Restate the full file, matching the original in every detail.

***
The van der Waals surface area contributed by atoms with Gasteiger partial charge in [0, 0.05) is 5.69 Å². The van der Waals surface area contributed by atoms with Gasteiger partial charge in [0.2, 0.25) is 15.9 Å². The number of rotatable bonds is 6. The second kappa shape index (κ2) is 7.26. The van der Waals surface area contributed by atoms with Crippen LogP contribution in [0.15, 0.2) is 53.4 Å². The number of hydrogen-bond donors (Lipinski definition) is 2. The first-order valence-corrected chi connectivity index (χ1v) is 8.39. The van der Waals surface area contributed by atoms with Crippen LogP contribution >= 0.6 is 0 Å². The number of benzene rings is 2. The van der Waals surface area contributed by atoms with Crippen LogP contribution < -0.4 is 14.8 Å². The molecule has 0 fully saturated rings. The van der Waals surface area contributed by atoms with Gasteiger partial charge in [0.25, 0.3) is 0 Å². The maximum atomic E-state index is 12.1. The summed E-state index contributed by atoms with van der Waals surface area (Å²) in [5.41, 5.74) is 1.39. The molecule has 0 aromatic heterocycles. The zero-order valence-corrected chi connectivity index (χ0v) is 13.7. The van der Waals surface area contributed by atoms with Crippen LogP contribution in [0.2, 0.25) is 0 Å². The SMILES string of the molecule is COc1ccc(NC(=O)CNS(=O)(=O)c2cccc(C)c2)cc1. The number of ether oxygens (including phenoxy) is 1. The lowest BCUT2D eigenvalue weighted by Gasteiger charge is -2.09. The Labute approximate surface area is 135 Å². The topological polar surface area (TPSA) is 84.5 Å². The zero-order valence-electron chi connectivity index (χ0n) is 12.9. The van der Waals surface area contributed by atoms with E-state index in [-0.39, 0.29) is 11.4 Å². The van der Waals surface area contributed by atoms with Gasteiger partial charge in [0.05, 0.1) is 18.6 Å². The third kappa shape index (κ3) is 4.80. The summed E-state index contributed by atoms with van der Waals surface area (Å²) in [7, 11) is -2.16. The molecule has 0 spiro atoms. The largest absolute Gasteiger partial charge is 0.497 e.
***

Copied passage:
The van der Waals surface area contributed by atoms with Gasteiger partial charge in [0, 0.05) is 5.69 Å². The van der Waals surface area contributed by atoms with Gasteiger partial charge in [0.2, 0.25) is 15.9 Å². The number of rotatable bonds is 6. The second kappa shape index (κ2) is 7.26. The van der Waals surface area contributed by atoms with Crippen LogP contribution in [0.15, 0.2) is 53.4 Å². The number of hydrogen-bond donors (Lipinski definition) is 2. The first-order valence-corrected chi connectivity index (χ1v) is 8.39. The van der Waals surface area contributed by atoms with Crippen LogP contribution >= 0.6 is 0 Å². The number of benzene rings is 2. The van der Waals surface area contributed by atoms with Crippen LogP contribution < -0.4 is 14.8 Å². The molecule has 0 fully saturated rings. The van der Waals surface area contributed by atoms with Gasteiger partial charge in [0.25, 0.3) is 0 Å². The maximum atomic E-state index is 12.1. The summed E-state index contributed by atoms with van der Waals surface area (Å²) in [5.41, 5.74) is 1.39. The molecule has 0 aromatic heterocycles. The zero-order valence-corrected chi connectivity index (χ0v) is 13.7. The van der Waals surface area contributed by atoms with Crippen LogP contribution in [0.2, 0.25) is 0 Å². The SMILES string of the molecule is COc1ccc(NC(=O)CNS(=O)(=O)c2cccc(C)c2)cc1. The number of ether oxygens (including phenoxy) is 1. The lowest BCUT2D eigenvalue weighted by Gasteiger charge is -2.09. The Labute approximate surface area is 135 Å². The topological polar surface area (TPSA) is 84.5 Å². The zero-order valence-electron chi connectivity index (χ0n) is 12.9. The van der Waals surface area contributed by atoms with E-state index in [-0.39, 0.29) is 11.4 Å². The van der Waals surface area contributed by atoms with Gasteiger partial charge in [0.05, 0.1) is 18.6 Å². The third kappa shape index (κ3) is 4.80. The summed E-state index contributed by atoms with van der Waals surface area (Å²) in [7, 11) is -2.16. The molecule has 0 spiro atoms. The largest absolute Gasteiger partial charge is 0.497 e.